Medical history/physical activity

Physical activity level was classified with a yes or no question. Being physically active was defined according to the American Heart Association (AHA) Scientific definition, (i.e. at least 30 min of activity and at least 3 times/week) [11].

Additional assessment of every day physical activity

We were especially interested to look at lower intensities of physical activities since this also may have health benefits for older people. Consequently, for the purpose of the present study the activity level was further assessed with the Frenchay Activities Index (FAI) [29], a questionnaire reflecting lower intensity activities including questions about the frequency of domestic chores, leisure/work and outdoor activities. A high score indicates higher level of activity (max 45). The FAI has been validated in a general population aged 16 and over [30].

Assessment of cognitive function

General cognitive ability was assessed using the Mini Mental State Examination score (MMSE) [31].

Assessment of physical function

Physical function was assessed using the Short Physical Performance Battery (SPBB) that includes tests of standing balance, walking speed and time to rise from a chair five times. Subjects are scored 0–4 depending on time performance, with 0 representing the inability to complete the task and 4 representing the highest level of performance. Maximum score is 12.

In addition, walking speed (m/s) was recorded by measuring the free walking speed over an 8 m course [32].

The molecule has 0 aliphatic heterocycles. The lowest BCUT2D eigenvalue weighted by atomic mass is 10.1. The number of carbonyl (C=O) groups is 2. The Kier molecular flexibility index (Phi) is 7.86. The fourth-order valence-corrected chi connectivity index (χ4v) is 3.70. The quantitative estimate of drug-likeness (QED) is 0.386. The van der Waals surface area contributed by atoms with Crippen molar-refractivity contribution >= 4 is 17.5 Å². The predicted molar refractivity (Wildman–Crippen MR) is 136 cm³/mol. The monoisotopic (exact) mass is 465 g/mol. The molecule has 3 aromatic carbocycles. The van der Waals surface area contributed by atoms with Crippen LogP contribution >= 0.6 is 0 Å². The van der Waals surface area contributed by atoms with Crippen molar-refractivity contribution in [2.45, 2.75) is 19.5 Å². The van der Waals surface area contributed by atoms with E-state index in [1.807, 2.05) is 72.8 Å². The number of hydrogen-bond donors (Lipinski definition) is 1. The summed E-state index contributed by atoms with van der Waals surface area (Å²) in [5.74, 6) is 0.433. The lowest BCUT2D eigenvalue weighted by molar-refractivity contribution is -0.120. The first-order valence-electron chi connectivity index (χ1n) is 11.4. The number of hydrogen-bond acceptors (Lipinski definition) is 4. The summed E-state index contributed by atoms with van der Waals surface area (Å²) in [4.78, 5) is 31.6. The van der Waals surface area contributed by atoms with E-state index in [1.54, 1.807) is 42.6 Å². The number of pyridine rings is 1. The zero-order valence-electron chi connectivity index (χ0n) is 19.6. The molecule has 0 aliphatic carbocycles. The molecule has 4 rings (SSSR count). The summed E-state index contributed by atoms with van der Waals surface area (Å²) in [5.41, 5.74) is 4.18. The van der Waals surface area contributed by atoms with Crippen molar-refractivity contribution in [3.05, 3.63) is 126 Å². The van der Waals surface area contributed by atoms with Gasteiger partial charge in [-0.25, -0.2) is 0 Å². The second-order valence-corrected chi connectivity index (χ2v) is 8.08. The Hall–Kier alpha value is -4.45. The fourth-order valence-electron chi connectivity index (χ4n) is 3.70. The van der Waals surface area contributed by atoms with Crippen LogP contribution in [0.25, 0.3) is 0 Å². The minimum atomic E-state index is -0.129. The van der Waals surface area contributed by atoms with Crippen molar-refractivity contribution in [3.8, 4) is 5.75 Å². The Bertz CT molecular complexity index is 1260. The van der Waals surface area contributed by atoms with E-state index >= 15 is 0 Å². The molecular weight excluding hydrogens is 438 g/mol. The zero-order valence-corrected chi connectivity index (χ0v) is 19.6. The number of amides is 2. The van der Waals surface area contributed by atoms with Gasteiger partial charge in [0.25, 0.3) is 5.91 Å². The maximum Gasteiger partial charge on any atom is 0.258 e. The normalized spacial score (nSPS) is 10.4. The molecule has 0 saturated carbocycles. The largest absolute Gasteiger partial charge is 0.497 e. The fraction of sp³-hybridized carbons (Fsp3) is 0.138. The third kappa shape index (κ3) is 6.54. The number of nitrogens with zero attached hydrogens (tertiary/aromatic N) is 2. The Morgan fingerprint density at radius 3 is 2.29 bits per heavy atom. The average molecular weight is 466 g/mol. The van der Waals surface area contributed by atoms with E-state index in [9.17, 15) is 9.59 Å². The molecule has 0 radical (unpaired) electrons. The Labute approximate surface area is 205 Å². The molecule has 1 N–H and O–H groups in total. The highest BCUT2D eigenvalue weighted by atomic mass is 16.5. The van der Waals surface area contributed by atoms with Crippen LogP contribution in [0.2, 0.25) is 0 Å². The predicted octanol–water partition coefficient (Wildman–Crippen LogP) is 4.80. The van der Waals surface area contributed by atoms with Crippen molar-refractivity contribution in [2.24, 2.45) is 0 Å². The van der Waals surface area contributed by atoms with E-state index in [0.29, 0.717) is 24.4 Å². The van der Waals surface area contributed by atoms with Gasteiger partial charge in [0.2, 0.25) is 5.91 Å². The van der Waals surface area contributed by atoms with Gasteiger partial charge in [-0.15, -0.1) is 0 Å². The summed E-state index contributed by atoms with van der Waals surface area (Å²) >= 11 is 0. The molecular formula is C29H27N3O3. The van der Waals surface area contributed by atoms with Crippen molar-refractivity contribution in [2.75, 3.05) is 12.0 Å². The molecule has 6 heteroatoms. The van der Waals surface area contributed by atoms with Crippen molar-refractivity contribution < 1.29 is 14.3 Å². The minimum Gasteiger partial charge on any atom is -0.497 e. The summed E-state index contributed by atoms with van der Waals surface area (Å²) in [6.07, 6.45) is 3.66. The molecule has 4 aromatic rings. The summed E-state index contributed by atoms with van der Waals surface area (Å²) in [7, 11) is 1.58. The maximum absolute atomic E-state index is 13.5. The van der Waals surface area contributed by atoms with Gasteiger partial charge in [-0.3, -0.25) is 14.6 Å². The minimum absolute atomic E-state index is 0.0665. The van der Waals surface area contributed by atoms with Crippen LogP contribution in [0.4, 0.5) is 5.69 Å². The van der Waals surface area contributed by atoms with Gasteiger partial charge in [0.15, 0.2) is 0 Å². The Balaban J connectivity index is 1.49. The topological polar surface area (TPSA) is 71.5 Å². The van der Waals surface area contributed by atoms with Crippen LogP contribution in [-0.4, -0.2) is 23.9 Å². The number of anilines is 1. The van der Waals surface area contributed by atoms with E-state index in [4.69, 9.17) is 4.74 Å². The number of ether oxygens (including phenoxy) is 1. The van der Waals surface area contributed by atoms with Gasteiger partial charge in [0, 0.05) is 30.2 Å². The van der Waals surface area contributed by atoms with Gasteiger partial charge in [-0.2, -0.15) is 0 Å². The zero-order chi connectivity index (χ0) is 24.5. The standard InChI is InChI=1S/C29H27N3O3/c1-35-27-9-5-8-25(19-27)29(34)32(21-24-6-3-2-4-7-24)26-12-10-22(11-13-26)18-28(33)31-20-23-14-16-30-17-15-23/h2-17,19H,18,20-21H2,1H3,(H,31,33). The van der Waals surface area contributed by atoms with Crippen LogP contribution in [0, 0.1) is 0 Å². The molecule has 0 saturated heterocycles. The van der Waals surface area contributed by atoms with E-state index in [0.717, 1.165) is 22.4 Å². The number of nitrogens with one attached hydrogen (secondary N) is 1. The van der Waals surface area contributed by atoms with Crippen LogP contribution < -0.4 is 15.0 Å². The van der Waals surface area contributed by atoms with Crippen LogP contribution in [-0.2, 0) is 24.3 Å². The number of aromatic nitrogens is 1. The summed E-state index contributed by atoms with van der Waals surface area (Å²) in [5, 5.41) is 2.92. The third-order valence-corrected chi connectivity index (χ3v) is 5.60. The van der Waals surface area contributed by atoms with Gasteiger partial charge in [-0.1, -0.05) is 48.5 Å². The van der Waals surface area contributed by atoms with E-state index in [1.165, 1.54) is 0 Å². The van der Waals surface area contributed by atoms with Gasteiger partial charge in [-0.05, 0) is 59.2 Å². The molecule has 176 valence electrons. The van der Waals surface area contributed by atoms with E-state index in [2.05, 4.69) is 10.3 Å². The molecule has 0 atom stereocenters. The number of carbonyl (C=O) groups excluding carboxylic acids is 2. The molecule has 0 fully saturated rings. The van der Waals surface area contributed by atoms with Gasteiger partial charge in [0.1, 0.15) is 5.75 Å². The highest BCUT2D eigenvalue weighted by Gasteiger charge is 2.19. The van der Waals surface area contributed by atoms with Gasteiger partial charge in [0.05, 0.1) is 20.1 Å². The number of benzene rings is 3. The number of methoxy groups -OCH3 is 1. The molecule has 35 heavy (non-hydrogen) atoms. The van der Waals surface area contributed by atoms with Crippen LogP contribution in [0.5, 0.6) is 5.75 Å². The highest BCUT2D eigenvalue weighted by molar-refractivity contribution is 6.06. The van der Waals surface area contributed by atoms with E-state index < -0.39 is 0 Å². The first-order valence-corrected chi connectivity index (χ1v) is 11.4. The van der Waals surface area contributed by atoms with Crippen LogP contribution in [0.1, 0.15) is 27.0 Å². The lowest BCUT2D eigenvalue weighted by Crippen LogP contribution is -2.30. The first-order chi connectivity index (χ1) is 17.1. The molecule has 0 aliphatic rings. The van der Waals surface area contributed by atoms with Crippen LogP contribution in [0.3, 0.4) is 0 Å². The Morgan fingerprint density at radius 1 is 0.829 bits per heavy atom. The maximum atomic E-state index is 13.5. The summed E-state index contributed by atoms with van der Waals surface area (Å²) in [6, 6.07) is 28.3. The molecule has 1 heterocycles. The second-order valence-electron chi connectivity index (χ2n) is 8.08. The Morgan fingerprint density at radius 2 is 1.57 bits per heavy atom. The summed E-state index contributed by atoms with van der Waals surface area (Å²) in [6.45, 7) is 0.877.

Evaluation of perceived health

The subjects’ perception of own health status was evaluated using the visual analogue rating scale (VAS) from the EuroQoul/EQ5D [33]. The EQ5D VAS is a vertical 20 cm visual analogue scale similar to a thermometer. It ranges from worst imaginable health state, 0, to best imaginable health state, 100.

MRI scanning/rating of ARWMC

All subjects had been examined by MRI according to a standard protocol. The degree of ARWMC severity was rated by one of the co-authors, an experienced consultant in neuroradiology (LB), using the visual scale of Fazekas as grade 1 (punctuate), grade 2 (early confluent), grade 3 (confluent) [23]. ARWMC of grade one was denoted as mild, grade 2 as moderate and grade 3 as severe [28]. Details on the MRI procedure and rating of ARMC are published elsewhere [29].

Subjects characteristics are shown in Table 1.
Table 1

Characteristics, all subjects ( n = 41). Median (range), Mean ± SD

Number of subjects


Age (yrs)

75 ± 4.9

Sex (Males/Females)


Mini Mental State Examination, MMSE (score)

27 (20–30)

Number of comorbidities